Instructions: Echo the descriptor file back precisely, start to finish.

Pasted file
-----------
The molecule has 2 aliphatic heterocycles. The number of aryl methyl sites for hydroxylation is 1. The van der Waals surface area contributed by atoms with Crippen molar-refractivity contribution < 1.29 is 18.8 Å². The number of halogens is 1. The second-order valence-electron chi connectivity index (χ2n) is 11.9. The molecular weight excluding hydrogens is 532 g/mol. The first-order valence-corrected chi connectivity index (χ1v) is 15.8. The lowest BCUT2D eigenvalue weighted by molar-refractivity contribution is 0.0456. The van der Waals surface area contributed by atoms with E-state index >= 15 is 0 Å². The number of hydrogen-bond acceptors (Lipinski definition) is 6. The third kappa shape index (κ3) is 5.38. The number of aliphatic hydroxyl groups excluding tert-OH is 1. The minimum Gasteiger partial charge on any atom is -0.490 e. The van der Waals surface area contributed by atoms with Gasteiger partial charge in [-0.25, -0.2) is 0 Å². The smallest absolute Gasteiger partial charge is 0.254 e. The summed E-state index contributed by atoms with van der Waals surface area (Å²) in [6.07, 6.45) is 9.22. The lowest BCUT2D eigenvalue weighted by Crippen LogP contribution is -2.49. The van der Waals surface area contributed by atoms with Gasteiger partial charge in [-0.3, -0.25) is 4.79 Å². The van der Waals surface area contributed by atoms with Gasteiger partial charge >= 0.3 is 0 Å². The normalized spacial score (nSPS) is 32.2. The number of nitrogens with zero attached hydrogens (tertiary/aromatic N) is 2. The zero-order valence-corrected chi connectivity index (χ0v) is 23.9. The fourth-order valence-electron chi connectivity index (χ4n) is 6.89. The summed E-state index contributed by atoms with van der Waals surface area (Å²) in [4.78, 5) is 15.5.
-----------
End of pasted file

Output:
The molecule has 2 aliphatic heterocycles. The number of aryl methyl sites for hydroxylation is 1. The van der Waals surface area contributed by atoms with Crippen molar-refractivity contribution < 1.29 is 18.8 Å². The number of halogens is 1. The second-order valence-electron chi connectivity index (χ2n) is 11.9. The molecular weight excluding hydrogens is 532 g/mol. The first-order valence-corrected chi connectivity index (χ1v) is 15.8. The lowest BCUT2D eigenvalue weighted by molar-refractivity contribution is 0.0456. The van der Waals surface area contributed by atoms with E-state index >= 15 is 0 Å². The number of hydrogen-bond acceptors (Lipinski definition) is 6. The third kappa shape index (κ3) is 5.38. The number of aliphatic hydroxyl groups excluding tert-OH is 1. The minimum Gasteiger partial charge on any atom is -0.490 e. The van der Waals surface area contributed by atoms with Gasteiger partial charge in [-0.25, -0.2) is 0 Å². The smallest absolute Gasteiger partial charge is 0.254 e. The summed E-state index contributed by atoms with van der Waals surface area (Å²) in [6.07, 6.45) is 9.22. The lowest BCUT2D eigenvalue weighted by Crippen LogP contribution is -2.49. The van der Waals surface area contributed by atoms with Gasteiger partial charge in [-0.3, -0.25) is 4.79 Å². The van der Waals surface area contributed by atoms with Gasteiger partial charge >= 0.3 is 0 Å². The normalized spacial score (nSPS) is 32.2. The number of nitrogens with zero attached hydrogens (tertiary/aromatic N) is 2. The zero-order valence-corrected chi connectivity index (χ0v) is 23.9. The fourth-order valence-electron chi connectivity index (χ4n) is 6.89. The summed E-state index contributed by atoms with van der Waals surface area (Å²) in [4.78, 5) is 15.5.